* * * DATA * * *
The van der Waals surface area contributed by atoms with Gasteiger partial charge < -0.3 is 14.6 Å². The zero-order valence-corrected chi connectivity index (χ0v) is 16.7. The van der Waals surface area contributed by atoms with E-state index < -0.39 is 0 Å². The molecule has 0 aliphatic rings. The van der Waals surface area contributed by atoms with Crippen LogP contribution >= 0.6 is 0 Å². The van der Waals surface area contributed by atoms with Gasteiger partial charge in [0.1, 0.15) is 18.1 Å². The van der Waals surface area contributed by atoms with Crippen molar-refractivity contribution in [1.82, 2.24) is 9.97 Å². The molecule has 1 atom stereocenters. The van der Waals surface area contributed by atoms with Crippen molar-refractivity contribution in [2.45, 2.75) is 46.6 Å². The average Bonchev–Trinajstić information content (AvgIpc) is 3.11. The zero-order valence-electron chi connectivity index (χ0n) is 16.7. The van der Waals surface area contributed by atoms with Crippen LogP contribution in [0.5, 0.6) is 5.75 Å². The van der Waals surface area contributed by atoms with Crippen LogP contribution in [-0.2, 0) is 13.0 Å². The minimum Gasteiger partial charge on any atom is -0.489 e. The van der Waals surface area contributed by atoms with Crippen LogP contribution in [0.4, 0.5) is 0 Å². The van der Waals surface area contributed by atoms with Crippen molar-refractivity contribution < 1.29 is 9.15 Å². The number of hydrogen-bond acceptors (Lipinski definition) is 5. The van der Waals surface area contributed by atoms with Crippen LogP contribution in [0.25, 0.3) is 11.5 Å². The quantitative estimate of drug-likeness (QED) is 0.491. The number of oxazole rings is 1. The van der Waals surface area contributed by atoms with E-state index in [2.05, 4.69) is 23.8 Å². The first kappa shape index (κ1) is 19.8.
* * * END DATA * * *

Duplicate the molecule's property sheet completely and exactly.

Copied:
The van der Waals surface area contributed by atoms with Gasteiger partial charge < -0.3 is 14.6 Å². The zero-order valence-corrected chi connectivity index (χ0v) is 16.7. The van der Waals surface area contributed by atoms with E-state index < -0.39 is 0 Å². The molecule has 0 aliphatic rings. The van der Waals surface area contributed by atoms with Crippen LogP contribution >= 0.6 is 0 Å². The van der Waals surface area contributed by atoms with Gasteiger partial charge in [0.1, 0.15) is 18.1 Å². The van der Waals surface area contributed by atoms with Crippen molar-refractivity contribution in [1.82, 2.24) is 9.97 Å². The molecule has 1 atom stereocenters. The van der Waals surface area contributed by atoms with Crippen molar-refractivity contribution in [2.45, 2.75) is 46.6 Å². The average Bonchev–Trinajstić information content (AvgIpc) is 3.11. The zero-order valence-electron chi connectivity index (χ0n) is 16.7. The van der Waals surface area contributed by atoms with Crippen LogP contribution in [0.5, 0.6) is 5.75 Å². The van der Waals surface area contributed by atoms with Crippen LogP contribution in [-0.2, 0) is 13.0 Å². The minimum Gasteiger partial charge on any atom is -0.489 e. The van der Waals surface area contributed by atoms with Crippen LogP contribution in [0.4, 0.5) is 0 Å². The van der Waals surface area contributed by atoms with Crippen molar-refractivity contribution < 1.29 is 9.15 Å². The number of hydrogen-bond acceptors (Lipinski definition) is 5. The van der Waals surface area contributed by atoms with Crippen LogP contribution in [0.25, 0.3) is 11.5 Å². The quantitative estimate of drug-likeness (QED) is 0.491. The number of oxazole rings is 1. The van der Waals surface area contributed by atoms with E-state index in [2.05, 4.69) is 23.8 Å². The first kappa shape index (κ1) is 19.8.